How has behavioral economics contributed to public policy, and what are the guiding principles for future work in this area? This was a question that a National Academies of Sciences, Engineering, and Medicine committee recently discussed, researched, and crafted a report on.
The report delves into how behavioral economics has been used in health, retirement benefits, social safety net benefits, climate change, education, and criminal justice, and it considers five core behavioral principles that affect people’s decision-making in these areas: 1) limited attention and cognition, 2) inaccurate beliefs, 3) present bias, 4) reference dependence and framing, and 5) social preferences and social norms.
The report also offers suggestions for how to advance the field such as encouraging more collaboration between behavioral economists and implementation scientists or those trained in public management and more integrated work between policymakers and behavioral scientists so that research ideas can be translated into policy.
CHIBE’s Scientific Director and Penn Professor of Nursing and Health Policy Alison Buttenheim, PhD, MBA, served as co-chair of this committee alongside Robert Moffitt, PhD, the Krieger-Eisenhower Professor of Economics at Johns Hopkins University. CHIBE Director Kevin Volpp, MD, PhD, also served as a committee member.
Read CHIBE’s Q&A with Dr. Buttenheim below.
How was your overall experience working with the committee to develop this report?
This was a terrific experience for me as a co-Chair. We had wonderful support as always from the National Academies staff, and the committee membership included scholars from so many different fields. My co-Chair Robert Moffitt and I were particularly proud of the committee’s willingness to engage in robust discussions across different fields, disciplines, and vocabularies.
Why is behavioral economics important when designing public policies?
One of our key findings from the report is that there is very good evidence that the core principles of behavioral economics show up in people’s behavior, and in their responses to interventions designed to change behavior. For example, people really are biased toward the present and away from the future, and the influence of social norms and social networks can be very strong. For that reason, insights from behavioral economics are really helpful when designing public policies. Centering those insights means that policies can be designed taking into account how people actually behave, rather than how policy makers wish they might behave.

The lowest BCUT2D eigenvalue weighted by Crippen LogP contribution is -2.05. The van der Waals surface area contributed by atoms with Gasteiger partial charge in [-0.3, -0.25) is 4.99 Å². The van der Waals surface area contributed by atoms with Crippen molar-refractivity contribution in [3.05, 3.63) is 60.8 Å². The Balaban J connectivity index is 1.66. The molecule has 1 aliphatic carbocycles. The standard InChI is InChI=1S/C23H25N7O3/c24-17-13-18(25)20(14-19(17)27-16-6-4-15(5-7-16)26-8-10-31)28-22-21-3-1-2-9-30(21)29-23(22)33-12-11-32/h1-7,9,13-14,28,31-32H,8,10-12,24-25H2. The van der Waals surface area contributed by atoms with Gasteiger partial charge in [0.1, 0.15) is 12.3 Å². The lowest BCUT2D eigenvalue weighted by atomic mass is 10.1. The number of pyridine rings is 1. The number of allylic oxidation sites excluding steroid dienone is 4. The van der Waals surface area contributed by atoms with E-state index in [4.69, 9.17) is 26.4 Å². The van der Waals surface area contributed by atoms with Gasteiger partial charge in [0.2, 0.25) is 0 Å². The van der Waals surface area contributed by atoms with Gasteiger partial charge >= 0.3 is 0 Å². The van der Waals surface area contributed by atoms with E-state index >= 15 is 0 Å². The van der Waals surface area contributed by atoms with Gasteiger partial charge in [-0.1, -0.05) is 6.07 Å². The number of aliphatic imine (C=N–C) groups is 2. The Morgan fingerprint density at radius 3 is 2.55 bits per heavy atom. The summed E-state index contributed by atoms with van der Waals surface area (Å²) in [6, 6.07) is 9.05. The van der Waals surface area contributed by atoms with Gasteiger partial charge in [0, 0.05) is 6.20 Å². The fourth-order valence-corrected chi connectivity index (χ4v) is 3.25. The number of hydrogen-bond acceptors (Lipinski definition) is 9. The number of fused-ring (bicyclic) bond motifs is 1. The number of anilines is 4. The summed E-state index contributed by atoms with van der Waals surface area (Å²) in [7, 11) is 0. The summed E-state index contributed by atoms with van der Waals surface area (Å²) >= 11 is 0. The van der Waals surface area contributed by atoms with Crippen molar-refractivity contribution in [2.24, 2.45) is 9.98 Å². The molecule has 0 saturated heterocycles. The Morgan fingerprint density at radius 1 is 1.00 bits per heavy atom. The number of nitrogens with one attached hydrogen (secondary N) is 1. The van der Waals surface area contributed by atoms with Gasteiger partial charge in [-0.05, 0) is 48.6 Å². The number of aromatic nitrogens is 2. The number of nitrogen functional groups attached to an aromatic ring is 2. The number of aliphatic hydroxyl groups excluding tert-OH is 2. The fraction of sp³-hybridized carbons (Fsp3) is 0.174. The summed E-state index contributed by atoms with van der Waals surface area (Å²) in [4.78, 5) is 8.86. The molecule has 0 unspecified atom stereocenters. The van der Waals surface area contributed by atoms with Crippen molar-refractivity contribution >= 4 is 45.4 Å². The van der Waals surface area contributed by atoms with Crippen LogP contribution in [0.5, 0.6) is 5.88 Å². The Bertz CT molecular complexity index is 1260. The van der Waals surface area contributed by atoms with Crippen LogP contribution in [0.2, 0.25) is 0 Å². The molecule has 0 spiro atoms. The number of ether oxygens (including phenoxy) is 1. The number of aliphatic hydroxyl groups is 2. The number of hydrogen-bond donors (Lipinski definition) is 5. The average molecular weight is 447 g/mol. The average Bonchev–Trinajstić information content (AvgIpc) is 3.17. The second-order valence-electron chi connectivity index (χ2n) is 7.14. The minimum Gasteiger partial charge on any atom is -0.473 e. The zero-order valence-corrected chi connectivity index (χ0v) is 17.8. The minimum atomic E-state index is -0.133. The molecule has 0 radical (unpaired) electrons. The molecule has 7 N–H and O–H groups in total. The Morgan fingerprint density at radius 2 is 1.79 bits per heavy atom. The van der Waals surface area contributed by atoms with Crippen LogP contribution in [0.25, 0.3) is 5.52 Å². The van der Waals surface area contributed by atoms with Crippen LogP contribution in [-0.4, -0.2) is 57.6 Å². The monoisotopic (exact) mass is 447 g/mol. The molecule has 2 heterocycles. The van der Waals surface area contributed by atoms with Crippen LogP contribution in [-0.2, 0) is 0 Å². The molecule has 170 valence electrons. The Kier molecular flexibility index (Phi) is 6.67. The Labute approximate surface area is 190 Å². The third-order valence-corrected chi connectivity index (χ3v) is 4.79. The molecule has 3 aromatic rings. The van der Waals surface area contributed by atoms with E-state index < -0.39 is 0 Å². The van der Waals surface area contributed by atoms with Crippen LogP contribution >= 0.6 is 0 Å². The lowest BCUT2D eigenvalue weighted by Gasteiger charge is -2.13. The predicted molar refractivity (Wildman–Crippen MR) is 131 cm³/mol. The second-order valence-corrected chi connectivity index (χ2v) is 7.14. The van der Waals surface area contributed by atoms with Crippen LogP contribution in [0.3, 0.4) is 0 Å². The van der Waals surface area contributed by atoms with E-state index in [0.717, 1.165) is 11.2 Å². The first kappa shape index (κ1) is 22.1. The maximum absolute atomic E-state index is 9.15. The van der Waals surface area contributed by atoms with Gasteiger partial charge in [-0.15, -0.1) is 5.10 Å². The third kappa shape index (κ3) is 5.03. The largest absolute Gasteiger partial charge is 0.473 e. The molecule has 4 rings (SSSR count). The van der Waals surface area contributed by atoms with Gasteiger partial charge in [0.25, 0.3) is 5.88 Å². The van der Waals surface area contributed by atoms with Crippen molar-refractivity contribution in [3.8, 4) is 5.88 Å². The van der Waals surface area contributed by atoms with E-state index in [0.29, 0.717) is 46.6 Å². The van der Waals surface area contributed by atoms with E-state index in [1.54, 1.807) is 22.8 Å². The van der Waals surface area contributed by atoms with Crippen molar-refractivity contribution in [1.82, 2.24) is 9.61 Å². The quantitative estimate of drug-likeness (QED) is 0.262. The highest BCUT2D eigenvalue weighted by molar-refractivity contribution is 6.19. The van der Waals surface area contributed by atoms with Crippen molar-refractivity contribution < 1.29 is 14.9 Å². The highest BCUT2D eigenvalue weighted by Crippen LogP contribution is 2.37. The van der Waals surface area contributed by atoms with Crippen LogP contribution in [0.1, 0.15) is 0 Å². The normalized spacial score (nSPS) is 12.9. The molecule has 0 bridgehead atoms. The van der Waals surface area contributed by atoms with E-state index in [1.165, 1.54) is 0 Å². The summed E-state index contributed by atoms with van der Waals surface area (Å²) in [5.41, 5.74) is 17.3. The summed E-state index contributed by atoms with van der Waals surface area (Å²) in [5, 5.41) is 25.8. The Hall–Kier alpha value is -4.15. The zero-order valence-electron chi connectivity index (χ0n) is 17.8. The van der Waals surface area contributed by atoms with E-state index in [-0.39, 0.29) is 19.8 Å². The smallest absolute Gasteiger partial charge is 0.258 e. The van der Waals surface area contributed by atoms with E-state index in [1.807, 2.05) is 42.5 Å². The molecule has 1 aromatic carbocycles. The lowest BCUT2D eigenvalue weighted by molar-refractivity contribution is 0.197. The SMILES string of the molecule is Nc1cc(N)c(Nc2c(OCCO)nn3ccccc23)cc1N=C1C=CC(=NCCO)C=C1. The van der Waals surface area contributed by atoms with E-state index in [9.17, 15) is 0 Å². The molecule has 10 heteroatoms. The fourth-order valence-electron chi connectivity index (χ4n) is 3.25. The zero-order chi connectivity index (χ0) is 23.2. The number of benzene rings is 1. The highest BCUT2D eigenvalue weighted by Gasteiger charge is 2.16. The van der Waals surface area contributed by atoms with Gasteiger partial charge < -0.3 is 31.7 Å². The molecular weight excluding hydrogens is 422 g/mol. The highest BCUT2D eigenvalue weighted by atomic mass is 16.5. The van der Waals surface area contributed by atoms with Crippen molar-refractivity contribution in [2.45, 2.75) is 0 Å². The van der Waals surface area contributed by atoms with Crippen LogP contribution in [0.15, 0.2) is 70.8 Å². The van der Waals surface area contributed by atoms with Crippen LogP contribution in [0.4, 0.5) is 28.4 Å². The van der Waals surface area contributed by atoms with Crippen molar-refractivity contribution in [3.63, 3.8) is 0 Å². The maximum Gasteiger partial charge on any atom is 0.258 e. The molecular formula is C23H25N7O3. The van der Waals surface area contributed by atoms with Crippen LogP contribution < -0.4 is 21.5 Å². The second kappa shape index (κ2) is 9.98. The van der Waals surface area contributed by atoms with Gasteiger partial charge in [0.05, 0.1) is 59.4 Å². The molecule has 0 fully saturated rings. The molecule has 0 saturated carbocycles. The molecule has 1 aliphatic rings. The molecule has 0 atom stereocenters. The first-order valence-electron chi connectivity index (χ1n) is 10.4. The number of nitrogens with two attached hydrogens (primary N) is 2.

The report notes the importance of collaboration between researchers and policymakers. How do you think these two groups can build connections?
The committee agreed that one place this can happen is in graduate and professional training. For public administration and public policy students particularly – the ones who are going to be on the front lines of policy formulation, implementation, and evaluation – getting exposure during training to behavioral economics and to a behaviorally-informed policy process can hopefully pave the way for future collaborations with researchers.
The committee focused on six domains—health, retirement benefits, social safety net benefits, climate change, education, and criminal justice. In which domain do you see behavioral economics being used most effectively, and which one could leverage behavioral economics more?
We had a hard time narrowing our review of the evidence to just six domains, but it was important for us to focus on domains with a range of evidence. It was no surprise that health and retirement benefits both had substantial evidence bases as well as some great policy impact stories. Education and criminal justice were domains where we saw enormous potential for behavioral science but found that the research was still in its infancy. You never like to rely on “more research needed” as a conclusion of this kind of undertaking, but in this case…more research is needed!
In each domain, the committee lists some of the landmark work. For example, in the health domain, the committee cites work related to how financial incentives and loss framing have helped people quit smoking, how 90-day prescriptions rather than 30-day prescriptions help adherence, and how gamification can help with physical activity, etc. Do you think some of these landmark studies are still being underused? And if so, why?
These studies – many of them done at CHIBE! – have been truly influential in designing health behavior change programs, employee wellness programs, and even gym memberships. Where the committee saw room for additional impact, however, were in the areas of precision or tailored nudging, implementation, and scale. Those are really frontier areas where we need to discover new methods and partner with policymakers and program staff to move these research findings into practice.
How do you hope this report is used?
For the research community, I hope it can serve as a useful reckoning of past successes and a roadmap for future research priorities. But I’m even more excited about the potential for the report to get into the hands of policymakers at all levels and in all domains. I hope it sparks some ideas about how to apply a behavioral lens to policy challenges of all kinds and inspires policy teams to partner with behavioral scientists to diagnose behavioral barriers and draw on tools from the behavioral economics toolkits to get the best policy outcomes possible.